We have the mercy-seat through faith in His blood. The value of the blood brings the witness of righteousness in the remission of past sins. It justifies us, maintaining fully the justice or righteousness of God. He is just, and the Justifier, not the condemner, of those that believe. The principle of righteousness by faith is incompatible with law: one rests on grace, the other on works; one on God’s work, the other on man’s. In grace, God’s work justifies freely; in law, man’s work in righteousness seeks to make peace, redemption and God’s work unnecessary. Law recognises the claim of righteousness, but man having failed, God has met that claim in grace. The grace that was incompatible with law, met the claim of the law, in order to justify the person who had failed under it.
God being revealed, sin is measured by the glory of God.
After demonstrating that the heathen, the moralist and the Jew had all sinned, Paul returns to the subject of the righteousness of God. Man clearly had none If he had had a righteousness it would have been by the law, so it would only be for the Jews. But all men – Jews and Gentiles – have proved to be under sin, so God has manifested His righteousness by faith, entirely separate from the law. It is towards all, and upon all who believe. It is free, by God’s grace, through the redemption that is in Christ Jesus.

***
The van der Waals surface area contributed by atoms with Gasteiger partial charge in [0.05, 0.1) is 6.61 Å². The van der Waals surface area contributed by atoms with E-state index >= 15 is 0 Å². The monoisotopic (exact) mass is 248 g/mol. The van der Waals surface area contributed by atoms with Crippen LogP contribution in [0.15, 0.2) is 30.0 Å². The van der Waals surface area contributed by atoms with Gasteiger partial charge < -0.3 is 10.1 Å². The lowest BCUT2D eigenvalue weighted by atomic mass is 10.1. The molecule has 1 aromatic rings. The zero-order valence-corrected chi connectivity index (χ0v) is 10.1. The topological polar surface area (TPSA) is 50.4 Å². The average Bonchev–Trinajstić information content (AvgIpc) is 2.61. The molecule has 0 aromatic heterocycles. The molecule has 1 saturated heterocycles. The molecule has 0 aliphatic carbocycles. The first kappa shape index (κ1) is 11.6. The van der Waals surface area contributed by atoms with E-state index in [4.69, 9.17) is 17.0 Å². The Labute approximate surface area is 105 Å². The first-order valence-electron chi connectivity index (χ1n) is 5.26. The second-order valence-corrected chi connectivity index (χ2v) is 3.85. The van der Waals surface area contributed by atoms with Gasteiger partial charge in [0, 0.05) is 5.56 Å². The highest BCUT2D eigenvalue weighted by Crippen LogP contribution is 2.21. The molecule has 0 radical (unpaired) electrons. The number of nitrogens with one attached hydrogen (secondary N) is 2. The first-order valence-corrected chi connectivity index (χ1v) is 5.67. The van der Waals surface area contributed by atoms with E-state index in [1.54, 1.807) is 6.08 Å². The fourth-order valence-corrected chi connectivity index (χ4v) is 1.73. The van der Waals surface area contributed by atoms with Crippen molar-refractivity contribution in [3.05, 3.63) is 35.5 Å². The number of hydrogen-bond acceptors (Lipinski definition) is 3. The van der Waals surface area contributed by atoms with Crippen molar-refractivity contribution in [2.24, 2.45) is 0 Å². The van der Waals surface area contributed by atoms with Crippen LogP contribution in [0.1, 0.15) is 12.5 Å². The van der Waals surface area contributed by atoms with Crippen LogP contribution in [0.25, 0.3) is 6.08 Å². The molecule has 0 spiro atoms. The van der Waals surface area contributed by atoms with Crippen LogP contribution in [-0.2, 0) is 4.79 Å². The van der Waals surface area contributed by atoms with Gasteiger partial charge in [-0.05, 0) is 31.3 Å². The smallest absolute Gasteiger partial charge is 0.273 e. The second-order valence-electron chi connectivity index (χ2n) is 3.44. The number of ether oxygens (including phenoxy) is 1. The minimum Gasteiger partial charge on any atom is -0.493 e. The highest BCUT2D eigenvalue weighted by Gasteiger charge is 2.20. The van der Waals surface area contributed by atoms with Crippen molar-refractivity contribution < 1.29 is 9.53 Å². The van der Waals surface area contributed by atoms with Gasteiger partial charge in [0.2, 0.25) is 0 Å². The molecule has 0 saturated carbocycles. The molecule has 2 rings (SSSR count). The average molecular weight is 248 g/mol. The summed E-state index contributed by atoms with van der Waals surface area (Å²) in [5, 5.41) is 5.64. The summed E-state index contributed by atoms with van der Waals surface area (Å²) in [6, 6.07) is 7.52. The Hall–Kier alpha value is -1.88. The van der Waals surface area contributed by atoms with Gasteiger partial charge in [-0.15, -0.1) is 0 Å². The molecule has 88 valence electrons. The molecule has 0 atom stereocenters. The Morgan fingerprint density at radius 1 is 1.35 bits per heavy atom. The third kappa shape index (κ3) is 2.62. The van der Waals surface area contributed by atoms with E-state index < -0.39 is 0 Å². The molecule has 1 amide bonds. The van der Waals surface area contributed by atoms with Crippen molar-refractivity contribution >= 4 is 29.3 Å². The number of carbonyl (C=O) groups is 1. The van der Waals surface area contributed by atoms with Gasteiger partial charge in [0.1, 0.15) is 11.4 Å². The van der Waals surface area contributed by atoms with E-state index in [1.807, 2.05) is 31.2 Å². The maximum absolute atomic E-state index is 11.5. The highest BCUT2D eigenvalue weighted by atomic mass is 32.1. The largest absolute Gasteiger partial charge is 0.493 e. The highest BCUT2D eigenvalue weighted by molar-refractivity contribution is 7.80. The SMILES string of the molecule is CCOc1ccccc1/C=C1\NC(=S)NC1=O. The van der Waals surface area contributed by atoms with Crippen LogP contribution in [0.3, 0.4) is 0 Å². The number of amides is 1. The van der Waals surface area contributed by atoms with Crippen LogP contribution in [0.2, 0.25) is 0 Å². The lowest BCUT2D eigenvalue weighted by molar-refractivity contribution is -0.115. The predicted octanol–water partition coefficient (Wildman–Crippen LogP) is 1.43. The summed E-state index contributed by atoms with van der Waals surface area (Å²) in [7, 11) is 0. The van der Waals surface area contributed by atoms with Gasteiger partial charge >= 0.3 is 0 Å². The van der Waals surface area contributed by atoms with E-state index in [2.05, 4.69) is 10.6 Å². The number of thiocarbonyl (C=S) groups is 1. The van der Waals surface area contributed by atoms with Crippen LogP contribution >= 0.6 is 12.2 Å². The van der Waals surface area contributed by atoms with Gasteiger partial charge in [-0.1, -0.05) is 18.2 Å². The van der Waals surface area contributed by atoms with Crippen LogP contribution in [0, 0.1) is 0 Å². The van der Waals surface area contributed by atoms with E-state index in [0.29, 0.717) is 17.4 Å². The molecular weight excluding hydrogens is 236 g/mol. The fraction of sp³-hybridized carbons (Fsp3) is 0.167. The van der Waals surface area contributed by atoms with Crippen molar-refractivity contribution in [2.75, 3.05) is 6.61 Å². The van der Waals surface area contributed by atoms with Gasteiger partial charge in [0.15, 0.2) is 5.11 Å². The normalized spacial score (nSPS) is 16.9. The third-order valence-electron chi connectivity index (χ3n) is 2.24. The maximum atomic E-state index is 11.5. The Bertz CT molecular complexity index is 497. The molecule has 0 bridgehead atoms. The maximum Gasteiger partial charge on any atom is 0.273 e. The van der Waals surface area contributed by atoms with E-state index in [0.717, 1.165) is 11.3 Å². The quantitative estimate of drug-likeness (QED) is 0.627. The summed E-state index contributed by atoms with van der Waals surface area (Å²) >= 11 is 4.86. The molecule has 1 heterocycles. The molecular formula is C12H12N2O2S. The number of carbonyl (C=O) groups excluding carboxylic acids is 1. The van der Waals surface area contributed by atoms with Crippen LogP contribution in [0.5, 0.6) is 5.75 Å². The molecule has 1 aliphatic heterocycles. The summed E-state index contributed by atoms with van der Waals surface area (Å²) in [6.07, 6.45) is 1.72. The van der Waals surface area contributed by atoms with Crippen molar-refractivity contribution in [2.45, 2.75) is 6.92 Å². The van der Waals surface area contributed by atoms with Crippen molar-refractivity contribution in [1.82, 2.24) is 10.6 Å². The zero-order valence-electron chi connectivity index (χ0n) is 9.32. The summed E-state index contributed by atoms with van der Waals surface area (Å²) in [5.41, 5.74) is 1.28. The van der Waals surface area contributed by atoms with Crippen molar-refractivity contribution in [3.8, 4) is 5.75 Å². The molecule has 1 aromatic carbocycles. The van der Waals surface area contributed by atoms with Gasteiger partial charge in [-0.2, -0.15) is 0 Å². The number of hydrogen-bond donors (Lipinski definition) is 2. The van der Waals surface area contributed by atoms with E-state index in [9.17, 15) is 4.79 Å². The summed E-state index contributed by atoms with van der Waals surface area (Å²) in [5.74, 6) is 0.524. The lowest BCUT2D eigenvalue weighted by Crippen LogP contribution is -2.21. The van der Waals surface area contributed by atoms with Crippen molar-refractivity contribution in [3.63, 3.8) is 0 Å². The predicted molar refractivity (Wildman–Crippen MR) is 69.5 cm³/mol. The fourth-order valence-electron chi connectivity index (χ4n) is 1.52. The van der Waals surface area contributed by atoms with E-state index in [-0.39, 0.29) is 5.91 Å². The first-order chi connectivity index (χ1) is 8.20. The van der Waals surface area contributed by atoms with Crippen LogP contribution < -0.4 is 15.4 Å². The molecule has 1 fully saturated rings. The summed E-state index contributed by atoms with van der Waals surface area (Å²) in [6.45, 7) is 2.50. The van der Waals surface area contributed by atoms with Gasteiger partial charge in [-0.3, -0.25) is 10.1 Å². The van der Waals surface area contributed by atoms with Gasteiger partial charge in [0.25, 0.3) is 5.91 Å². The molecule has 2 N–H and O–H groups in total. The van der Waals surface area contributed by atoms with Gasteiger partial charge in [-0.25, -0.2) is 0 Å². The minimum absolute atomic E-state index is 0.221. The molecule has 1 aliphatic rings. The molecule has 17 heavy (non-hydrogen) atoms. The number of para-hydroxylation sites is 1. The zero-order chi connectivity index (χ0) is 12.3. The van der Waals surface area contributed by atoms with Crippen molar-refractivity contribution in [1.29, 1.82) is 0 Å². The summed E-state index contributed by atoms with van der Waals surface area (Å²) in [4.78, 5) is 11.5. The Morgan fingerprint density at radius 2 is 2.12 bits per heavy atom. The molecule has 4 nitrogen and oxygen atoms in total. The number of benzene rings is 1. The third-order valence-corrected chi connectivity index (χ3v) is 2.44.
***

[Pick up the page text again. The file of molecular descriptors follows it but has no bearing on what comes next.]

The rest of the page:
In chap. 1:17, we were told that God’s righteousness is revealed in the gospel. Now in Rom. 3:21, it is wholly apart from the law, the way of man’s righteousness) As all of us are under sin, we are justified by God’s grace, through redemption which is in Christ Jesus.
We have in Christ the atonement or propitiation for our sins, giving us a place of access to God on the ground of redemption. The saints in Old Testament times had been subjects of God’s forbearance. God passed over the sins of the Abrahams, the Samuels, and millions of others on the basis of the propitiation that was to be wrought by Christ. God forgave sins as if Christ’s work had already been accomplished. In His exercise of forbearance, He justified His remission of the sins committed before Christ was here.
Now for those of us who live subsequent to His work, we have God’s full present justice. Christ has been exalted. Now in righteousness God could be just and justify believers in Jesus. This is an immense truth: God’s righteousness has been revealed, justifying those who believe in Jesus and His perfectly finished work. He has gone up on high, having glorified God perfectly on the cross, revealing and declaring God’s righteousness. Man has not accomplished it, man has not procured it. It is of God, it is His righteousness. We participate in it through believing in Jesus Christ.